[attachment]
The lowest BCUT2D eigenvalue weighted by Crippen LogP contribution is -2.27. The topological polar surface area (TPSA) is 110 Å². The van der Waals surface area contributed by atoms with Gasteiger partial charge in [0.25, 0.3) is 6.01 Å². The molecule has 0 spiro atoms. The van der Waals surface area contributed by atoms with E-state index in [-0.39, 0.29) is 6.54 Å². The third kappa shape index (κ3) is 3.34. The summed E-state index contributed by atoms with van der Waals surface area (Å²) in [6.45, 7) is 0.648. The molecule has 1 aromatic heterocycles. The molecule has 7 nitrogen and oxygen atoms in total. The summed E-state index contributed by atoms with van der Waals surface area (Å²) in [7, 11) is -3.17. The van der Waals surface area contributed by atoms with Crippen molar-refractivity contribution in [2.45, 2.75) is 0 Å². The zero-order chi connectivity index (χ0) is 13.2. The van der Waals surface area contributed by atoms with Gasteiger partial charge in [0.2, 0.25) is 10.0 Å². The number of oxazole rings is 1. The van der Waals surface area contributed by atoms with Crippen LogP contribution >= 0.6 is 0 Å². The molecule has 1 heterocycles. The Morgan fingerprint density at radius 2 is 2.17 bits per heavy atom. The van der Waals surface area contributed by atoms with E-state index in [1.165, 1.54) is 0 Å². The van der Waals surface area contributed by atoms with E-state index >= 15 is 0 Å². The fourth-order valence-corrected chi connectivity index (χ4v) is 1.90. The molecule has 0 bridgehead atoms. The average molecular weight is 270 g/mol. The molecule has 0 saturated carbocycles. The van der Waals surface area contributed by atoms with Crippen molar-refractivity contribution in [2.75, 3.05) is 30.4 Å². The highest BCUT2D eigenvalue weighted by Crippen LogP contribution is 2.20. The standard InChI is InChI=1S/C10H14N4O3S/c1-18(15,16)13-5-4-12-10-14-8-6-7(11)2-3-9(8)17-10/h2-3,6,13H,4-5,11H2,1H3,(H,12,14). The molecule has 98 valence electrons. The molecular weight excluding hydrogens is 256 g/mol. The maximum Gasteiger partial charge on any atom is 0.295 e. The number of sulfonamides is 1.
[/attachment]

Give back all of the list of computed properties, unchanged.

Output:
The lowest BCUT2D eigenvalue weighted by Crippen LogP contribution is -2.27. The topological polar surface area (TPSA) is 110 Å². The van der Waals surface area contributed by atoms with Gasteiger partial charge in [0.25, 0.3) is 6.01 Å². The molecule has 0 spiro atoms. The van der Waals surface area contributed by atoms with E-state index in [-0.39, 0.29) is 6.54 Å². The third kappa shape index (κ3) is 3.34. The summed E-state index contributed by atoms with van der Waals surface area (Å²) in [6.45, 7) is 0.648. The molecule has 1 aromatic heterocycles. The molecule has 7 nitrogen and oxygen atoms in total. The summed E-state index contributed by atoms with van der Waals surface area (Å²) in [7, 11) is -3.17. The van der Waals surface area contributed by atoms with Crippen molar-refractivity contribution in [2.45, 2.75) is 0 Å². The zero-order chi connectivity index (χ0) is 13.2. The van der Waals surface area contributed by atoms with Gasteiger partial charge in [0.2, 0.25) is 10.0 Å². The number of oxazole rings is 1. The van der Waals surface area contributed by atoms with Crippen LogP contribution >= 0.6 is 0 Å². The molecule has 1 heterocycles. The Morgan fingerprint density at radius 2 is 2.17 bits per heavy atom. The van der Waals surface area contributed by atoms with E-state index in [1.165, 1.54) is 0 Å². The van der Waals surface area contributed by atoms with E-state index >= 15 is 0 Å². The fourth-order valence-corrected chi connectivity index (χ4v) is 1.90. The molecule has 0 bridgehead atoms. The average molecular weight is 270 g/mol. The molecule has 0 saturated carbocycles. The van der Waals surface area contributed by atoms with Crippen molar-refractivity contribution in [2.75, 3.05) is 30.4 Å². The highest BCUT2D eigenvalue weighted by Crippen LogP contribution is 2.20. The standard InChI is InChI=1S/C10H14N4O3S/c1-18(15,16)13-5-4-12-10-14-8-6-7(11)2-3-9(8)17-10/h2-3,6,13H,4-5,11H2,1H3,(H,12,14). The molecule has 98 valence electrons. The molecular weight excluding hydrogens is 256 g/mol. The maximum Gasteiger partial charge on any atom is 0.295 e. The number of sulfonamides is 1.